Two nature lovers discuss their book at the Norwich Bookstore on October 25th
This week we feature two authors - Elizabeth Marshall Thomas and Sy Montgomery - who are slated for an amazing evening exploring the natural world and discussing their new book Tamed and Untamed:Close Encounters of the Animal Kind. This event will take place at the Norwich Bookstore at 7 pm on Wednesday, October 25. NOTE: This event is free and open to the public. However, reservations are recommended as space is limited (rumor has it they are already compiling a waiting list). Please call 802-649-1114 or email email@example.com to save a seat and/or secure your autographed copy of Tamed and Untamed (a great holiday gift for those of you already shopping).
While writing her books for adults and children, Sy Montgomery has been chased by an angry silverback gorilla in Rwanda, hunted by a tiger in India, and swum in the Amazon. One of her 21 books The Soul of an Octopus was a National Book Award finalist. Upper Valley residents can call her neighbor as she lives close by with her husband, the writer Howard Mansfield, and their animal menagerie.
Elizabeth Marshall Thomas has observed dogs, cats, elephants, and human animals during her half-century-long career and during her childhood in Africa. Her many books include Dreaming of Lions and The Hidden Life of Dogs. Like Ms. Montgomery, Ms. Thomas lives near the Upper Valley in New Hampshire.
In an experiment in formatting, we have mingled these co-authors' individual responses to our three questions below.
1.What three books have helped shape you into the writer you are today, and why?
The three books that shaped me were (1) The Jungle Book by Rudyard Kipling (hated the movie) (2) The Wolves of Mount McKinley by Adolph Murie, and (3) The Sun Also Rises by Ernest Hemingway—the first two because they’re about animals and Hemingway because he changed the way people write. ~ Liz M Thomas
The Outermost House by Henry Beston. A quote from these pages helped me to define what I set out to do in chronicling the natural world. “We need another and a wiser and perhaps a more mystical concept of animals…..For the animal shall not be measured by man. In a world older and more complete than ours, they move finished and complete, gifted with extensions of the senses we have lost or never attained, living by voices we shall never hear. They are not brethren, they are not underlings; they are other nations, caught with ourselves in the net of life and time, fellow prisoners of the splendour and travail of the earth.” ~ Sy Montgomery
King Solomon’s Ring by Konrad Lorenz. I read this classic account of animal behavior as a young woman just out of college and was entranced not only by its scientific revelations but also by the respect and affection with which this imminent naturalist regarded each individual animal. ~ Sy Montgomery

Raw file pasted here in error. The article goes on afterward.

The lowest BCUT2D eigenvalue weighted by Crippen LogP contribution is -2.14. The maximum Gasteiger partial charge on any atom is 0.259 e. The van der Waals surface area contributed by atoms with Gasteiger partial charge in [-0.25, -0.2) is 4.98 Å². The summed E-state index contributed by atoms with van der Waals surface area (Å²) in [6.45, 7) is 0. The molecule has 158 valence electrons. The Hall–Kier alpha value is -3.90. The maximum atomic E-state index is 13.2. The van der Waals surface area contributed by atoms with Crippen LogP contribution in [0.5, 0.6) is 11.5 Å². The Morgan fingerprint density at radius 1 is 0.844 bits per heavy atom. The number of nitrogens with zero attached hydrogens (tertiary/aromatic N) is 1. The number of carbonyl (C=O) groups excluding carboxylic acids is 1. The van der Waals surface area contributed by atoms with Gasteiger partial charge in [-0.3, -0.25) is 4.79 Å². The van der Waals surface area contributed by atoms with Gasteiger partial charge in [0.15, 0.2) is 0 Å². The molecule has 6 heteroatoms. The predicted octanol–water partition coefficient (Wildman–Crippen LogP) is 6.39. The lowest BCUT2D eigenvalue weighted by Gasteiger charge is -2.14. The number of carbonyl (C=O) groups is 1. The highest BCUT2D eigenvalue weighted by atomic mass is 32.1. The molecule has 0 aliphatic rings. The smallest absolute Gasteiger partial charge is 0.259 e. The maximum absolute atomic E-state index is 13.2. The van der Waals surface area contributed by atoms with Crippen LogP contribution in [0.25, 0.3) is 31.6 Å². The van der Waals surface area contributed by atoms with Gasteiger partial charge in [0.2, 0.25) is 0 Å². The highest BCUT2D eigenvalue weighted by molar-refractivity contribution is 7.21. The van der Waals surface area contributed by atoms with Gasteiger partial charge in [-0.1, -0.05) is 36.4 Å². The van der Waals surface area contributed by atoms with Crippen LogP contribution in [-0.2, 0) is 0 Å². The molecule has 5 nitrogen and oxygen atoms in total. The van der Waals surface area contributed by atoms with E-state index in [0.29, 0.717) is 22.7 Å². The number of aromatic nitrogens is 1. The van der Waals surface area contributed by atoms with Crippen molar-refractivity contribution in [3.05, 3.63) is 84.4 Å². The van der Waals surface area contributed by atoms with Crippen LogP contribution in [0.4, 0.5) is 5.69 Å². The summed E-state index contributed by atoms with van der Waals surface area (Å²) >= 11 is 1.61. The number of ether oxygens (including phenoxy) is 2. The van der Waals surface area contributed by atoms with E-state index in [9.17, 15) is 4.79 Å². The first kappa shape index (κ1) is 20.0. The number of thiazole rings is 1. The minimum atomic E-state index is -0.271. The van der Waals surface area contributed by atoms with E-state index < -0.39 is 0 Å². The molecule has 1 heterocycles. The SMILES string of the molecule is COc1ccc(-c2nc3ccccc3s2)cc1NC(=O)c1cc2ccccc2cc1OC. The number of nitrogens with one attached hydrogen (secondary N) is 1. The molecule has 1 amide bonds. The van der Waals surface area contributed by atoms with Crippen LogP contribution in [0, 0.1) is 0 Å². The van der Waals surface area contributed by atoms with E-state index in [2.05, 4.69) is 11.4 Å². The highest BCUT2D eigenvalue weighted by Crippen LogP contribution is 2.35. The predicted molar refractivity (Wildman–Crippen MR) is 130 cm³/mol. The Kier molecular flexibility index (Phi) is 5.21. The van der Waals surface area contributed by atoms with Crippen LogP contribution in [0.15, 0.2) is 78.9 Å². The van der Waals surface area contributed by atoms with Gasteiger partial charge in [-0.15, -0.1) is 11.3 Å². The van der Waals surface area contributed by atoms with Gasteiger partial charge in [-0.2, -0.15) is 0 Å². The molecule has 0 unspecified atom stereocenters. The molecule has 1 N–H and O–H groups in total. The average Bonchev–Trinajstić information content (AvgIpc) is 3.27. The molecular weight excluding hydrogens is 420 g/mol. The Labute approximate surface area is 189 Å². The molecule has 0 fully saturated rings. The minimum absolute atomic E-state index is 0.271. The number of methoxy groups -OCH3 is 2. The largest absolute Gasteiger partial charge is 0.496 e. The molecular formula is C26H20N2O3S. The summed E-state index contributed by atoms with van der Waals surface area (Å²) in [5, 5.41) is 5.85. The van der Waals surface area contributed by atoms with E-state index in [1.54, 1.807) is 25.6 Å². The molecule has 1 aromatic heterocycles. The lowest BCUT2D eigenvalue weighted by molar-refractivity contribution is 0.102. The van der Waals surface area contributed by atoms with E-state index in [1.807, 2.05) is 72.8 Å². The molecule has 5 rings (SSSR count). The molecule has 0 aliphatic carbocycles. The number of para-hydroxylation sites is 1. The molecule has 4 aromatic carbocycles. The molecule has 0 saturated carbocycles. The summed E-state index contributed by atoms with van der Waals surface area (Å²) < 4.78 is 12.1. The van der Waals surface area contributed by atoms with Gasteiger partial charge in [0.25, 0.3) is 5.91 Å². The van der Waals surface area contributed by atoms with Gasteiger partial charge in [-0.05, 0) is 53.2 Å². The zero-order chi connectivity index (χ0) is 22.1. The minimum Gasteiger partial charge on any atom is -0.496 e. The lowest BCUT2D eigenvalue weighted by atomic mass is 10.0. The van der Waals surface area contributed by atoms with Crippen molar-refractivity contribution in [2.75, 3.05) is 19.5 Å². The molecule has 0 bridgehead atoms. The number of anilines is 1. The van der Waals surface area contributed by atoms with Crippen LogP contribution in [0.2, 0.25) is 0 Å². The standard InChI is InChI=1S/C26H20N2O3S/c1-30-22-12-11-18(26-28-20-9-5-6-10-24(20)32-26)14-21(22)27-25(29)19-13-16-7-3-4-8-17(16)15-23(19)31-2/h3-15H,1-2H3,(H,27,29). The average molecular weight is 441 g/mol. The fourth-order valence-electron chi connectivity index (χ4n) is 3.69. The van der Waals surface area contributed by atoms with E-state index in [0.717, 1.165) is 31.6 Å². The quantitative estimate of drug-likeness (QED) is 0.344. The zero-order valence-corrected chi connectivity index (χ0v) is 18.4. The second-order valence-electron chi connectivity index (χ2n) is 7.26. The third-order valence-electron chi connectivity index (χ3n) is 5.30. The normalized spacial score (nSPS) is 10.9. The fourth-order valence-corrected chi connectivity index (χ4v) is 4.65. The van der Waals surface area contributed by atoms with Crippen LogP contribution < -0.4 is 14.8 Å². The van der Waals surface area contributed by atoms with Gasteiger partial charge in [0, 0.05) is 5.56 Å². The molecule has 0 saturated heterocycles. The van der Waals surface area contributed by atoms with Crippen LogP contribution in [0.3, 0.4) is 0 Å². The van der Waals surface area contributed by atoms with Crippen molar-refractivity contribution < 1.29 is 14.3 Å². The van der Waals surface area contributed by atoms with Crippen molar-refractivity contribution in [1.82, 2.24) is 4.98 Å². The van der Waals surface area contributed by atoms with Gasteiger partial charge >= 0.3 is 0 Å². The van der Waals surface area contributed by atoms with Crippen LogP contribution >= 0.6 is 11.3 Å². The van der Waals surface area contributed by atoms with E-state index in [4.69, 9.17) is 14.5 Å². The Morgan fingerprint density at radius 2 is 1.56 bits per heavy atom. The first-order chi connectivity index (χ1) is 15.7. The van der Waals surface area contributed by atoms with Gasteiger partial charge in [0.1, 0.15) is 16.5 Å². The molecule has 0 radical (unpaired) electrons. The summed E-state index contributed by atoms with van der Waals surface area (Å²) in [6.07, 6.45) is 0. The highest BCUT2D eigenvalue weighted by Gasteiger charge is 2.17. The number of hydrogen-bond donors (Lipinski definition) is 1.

The Edge of the Sea by Rachel Carson. This title introduced me to the work of an author who helped found the modern environmental movement. I bought this, her third book, as a discard at a library sale the first year I began work as a newspaper reporter. I wasn’t yet an environmental reporter, but I wanted to learn about seaweeds and snails. I became a devotee of Carson’s sharp eye and poetic voice and sought out her later works, including Silent Spring, her sweeping expose of the chemical poisoning of the natural world. ~ Sy Montgomery
2.What author (living or dead) would you most like to have a cup of coffee with and why?
The author I’d like to have a cup of coffee with is Hemingway, because he changed the way people write. ~ Liz M Thomas
Konrad Lorenz, the Nobel-Prize winning naturalist widely credited for founding the science of ethology, the study of animal behavior, one of whose books I mentioned above. And it would have to be more than a cup of coffee. How about a whole pot? There is not one animal known to humankind whose behavior I would not want to discuss with him. And--could I bring Liz? ~ Sy Montgomery
3.What books are currently on your bedside table?
The book currently on my bedside table is Among the Bone Eaters by Marcus Baynes-Rock, because Baynes-Rock is an anthropologist who studies not only a human population but also the other animals who live in conjunction with them—in this case, Ethiopians and hyenas. It’s a fabulous book! ~ Liz M Thomas
I actually don't have a bedside table; instead, right next to my side of the bed is a bookcase the length of the bedroom. But the books currently "in play" on my side at this moment are:
- A manuscript by the genius YA writer Eliot Schrefer; the bound galleys of biography of gorilla researcher Dian Fossey written by one for her former students;
- the ARE of The Man Who Climbed Trees by James Aldred;
- Immersion: The Science and Mystery of Freshwater Mussels by Abbie Landis;
- Condor Tales by Sanford Wilbur (preparation for my November expedition to meet California Condors for my next book);
- And, a copy of my husband's new book (helping him pick out his readings for the next stop on HIS book tour) Summer Over Autumn: A Small Book of Small Town Life. ~ Sy Montgomery
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